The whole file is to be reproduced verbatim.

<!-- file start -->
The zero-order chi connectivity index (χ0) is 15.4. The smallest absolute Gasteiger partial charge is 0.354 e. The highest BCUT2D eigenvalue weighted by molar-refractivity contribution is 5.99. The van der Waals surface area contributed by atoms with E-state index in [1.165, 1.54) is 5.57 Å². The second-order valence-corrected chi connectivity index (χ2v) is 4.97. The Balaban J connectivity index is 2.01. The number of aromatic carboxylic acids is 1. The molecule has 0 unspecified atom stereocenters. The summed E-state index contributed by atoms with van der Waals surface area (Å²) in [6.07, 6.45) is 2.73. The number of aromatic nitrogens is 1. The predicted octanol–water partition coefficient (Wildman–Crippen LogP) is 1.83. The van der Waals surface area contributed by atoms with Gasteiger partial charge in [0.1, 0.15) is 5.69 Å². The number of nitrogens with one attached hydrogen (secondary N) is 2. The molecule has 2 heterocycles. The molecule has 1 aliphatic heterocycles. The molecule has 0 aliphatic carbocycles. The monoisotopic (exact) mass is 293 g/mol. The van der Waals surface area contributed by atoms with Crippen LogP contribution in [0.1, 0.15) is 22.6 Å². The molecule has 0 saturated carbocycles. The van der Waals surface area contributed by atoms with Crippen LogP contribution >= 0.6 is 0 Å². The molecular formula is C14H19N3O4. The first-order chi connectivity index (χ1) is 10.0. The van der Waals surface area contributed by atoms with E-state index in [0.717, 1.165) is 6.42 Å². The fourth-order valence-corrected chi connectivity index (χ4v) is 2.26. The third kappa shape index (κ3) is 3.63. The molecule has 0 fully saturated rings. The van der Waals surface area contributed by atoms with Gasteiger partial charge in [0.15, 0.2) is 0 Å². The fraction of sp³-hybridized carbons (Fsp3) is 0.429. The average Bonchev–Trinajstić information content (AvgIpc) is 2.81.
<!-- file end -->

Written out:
The zero-order chi connectivity index (χ0) is 15.4. The smallest absolute Gasteiger partial charge is 0.354 e. The highest BCUT2D eigenvalue weighted by molar-refractivity contribution is 5.99. The van der Waals surface area contributed by atoms with E-state index in [1.165, 1.54) is 5.57 Å². The second-order valence-corrected chi connectivity index (χ2v) is 4.97. The Balaban J connectivity index is 2.01. The number of aromatic carboxylic acids is 1. The molecule has 0 unspecified atom stereocenters. The summed E-state index contributed by atoms with van der Waals surface area (Å²) in [6.07, 6.45) is 2.73. The number of aromatic nitrogens is 1. The predicted octanol–water partition coefficient (Wildman–Crippen LogP) is 1.83. The van der Waals surface area contributed by atoms with Gasteiger partial charge in [0.1, 0.15) is 5.69 Å². The number of nitrogens with one attached hydrogen (secondary N) is 2. The molecule has 2 heterocycles. The molecule has 1 aliphatic heterocycles. The molecule has 0 aliphatic carbocycles. The monoisotopic (exact) mass is 293 g/mol. The van der Waals surface area contributed by atoms with Crippen LogP contribution in [0.1, 0.15) is 22.6 Å². The molecule has 0 saturated carbocycles. The van der Waals surface area contributed by atoms with Crippen LogP contribution >= 0.6 is 0 Å². The molecular formula is C14H19N3O4. The first-order chi connectivity index (χ1) is 10.0. The van der Waals surface area contributed by atoms with E-state index in [0.717, 1.165) is 6.42 Å². The fourth-order valence-corrected chi connectivity index (χ4v) is 2.26. The third kappa shape index (κ3) is 3.63. The molecule has 0 fully saturated rings. The van der Waals surface area contributed by atoms with Gasteiger partial charge in [0.15, 0.2) is 0 Å². The fraction of sp³-hybridized carbons (Fsp3) is 0.429. The average Bonchev–Trinajstić information content (AvgIpc) is 2.81.